Working independently, two teams of astronomers have used the new 6.5-meter telescope at the MMT Observatory on Mount Hopkins, Ariz., to discover a massive black hole -- the first ever found in the galactic halo, thousands of light years above the Milky Way galactic plane.
"We knew after our first half-night observing run that this object had to be a black hole at least five times as massive as our sun," said R. Mark Wagner of the Large Binocular Telescope Observatory and the Steward Observatory at the University of Arizona.
Wagner, Craig B. Foltz, director of the UA/Smithsonian Institution MMT Observatory (MMTO), and Sumner Starrfield of Arizona State University collaborated on one team that used the newly upsized telescope to study the system starting last November.
Jeffrey E. McClintock of the Harvard-Smithsonian Center for Astrophysics in Cambridge, Mass., led another team who also used the MMT to observe the explosively X-ray bright system at about the same time.
"The fact that two teams were poised and ready to observe the object as soon as it emerged from the sun's glare is an indication of how potentially interesting this object is. We were sure that astronomers all over the world were getting ready to observe it," Foltz said.
Yet neither team was aware of the other's plans.
"Both our groups used the same telescope, the same spectograph, and the same grating. We analyzed our observations separately but came up with the same results, as we hoped would happen," Wagner said.
Both teams are reporting their results in an issue of Astrophysical Journal Letters.
"It is an amicable competition," Foltz said. "The groups are in frequent contact and we are all friends."
"In fact, Craig and I have collaborated on similar projects at the MMTO in the past," McClintock said.
The black hole is at least six times as massive, possibly closer to eight times as massive, as our sun. It lies approximately 6,000 light years away, high in the galactic halo, 62 degrees above the plane of our Milky Way. The black hole betrays its presence by the effect it has on the motion of a normal star, smaller than our sun, in orbit around it. The star is slowly transferring matter to the black hole.
"The period of the orbit is short -- only 4.1 hours -- and this makes the orbit decay quickly," in terms of cosmological time, McClintock said. "We expect that in about 2 or 3 billion years, the normal star will reach the black hole and be consumed."
"We are intrigued to find such an object in the galactic halo," Wagner said. "Because this is so far above the galactic plane, there is almost no interstellar medium between us and the object, so we can study it in detail like no other object in its class," he said.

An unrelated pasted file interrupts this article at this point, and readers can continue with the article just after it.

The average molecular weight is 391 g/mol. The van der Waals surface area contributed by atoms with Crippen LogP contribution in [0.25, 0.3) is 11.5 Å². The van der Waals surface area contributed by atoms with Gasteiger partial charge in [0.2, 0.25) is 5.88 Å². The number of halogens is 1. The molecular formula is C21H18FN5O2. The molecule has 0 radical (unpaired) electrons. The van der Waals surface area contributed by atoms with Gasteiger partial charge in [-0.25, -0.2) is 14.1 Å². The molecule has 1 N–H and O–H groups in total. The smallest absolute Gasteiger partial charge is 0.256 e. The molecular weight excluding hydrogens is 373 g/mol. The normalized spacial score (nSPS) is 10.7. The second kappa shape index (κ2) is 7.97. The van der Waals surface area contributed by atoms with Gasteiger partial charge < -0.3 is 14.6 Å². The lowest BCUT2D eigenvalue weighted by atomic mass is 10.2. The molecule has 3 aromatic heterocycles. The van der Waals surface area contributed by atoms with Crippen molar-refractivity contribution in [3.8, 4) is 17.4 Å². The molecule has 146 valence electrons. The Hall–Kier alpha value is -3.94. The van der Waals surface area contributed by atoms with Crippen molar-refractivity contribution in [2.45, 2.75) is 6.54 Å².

Because the system is faint -- more than 160,000 times fainter than can be detected with the unaided human eye -- it took a precision giant telescope to get optical spectra (separated colors of light) in only a few hours time.
And a few hours each night was all each team had to view their target, which in November rose in the sky well after midnight.
Wagner and Foltz are elated by technological as well as scientific success.
The giant MMT, formerly a six-mirrored instrument equal to a 4.5-m telescope, is a joint facility of the University of Arizona and the Smithsonian Institution. It now features a 6.5-meter, stiff, lightweight borosilicate "honeycomb" mirror spin-cast and polished at the UA Mirror Lab.
The new telescope was dedicated in May 2000 and scientific observations with it began in earnest only last fall.
"It is really exciting to have such an exciting discovery so early in the telescope's new life," Foltz said.
"As hoped, we learned that the new MMT excels in applications where you need a lot of light, " Wagner said. "You ask a lot of your telescope to hold the target star in the spectrograph's very tight slit. We learned that the telescope is stable, that it tracks very well, and that the image quality is good enough to do very precise spectography on a very faint object."
The alternately X-ray quiescent and explosively X-ray bright system now known to be the first high latitude black hole yet found was discovered by a spacecraft X-ray telescope in March 2000.
The system is X-ray bright because X-rays are produced by gas falling from the normal star toward the black hole, McClintock said. The gas near the black hole is heated by friction and gravity to millions of degrees, and the heat energy is radiated as X-rays.
"The system now is quiescent,"said Michael Garcia, a member of the SAO team, "which allowed us to see the normal star and thereby measure the mass of the black hole."
Ten other less massive such systems all lie in the Milky Way galactic plane. Another 20 more X-ray emitting sources in the middle of the galactic plane also could be black holes, but are too faint to optically study through the shroud of bright stars and the interstellar medium.
[Contact: R. Mark Wagner, Craig B. Foltz, Jeffrey E. McClintock, Michael R. Garcia]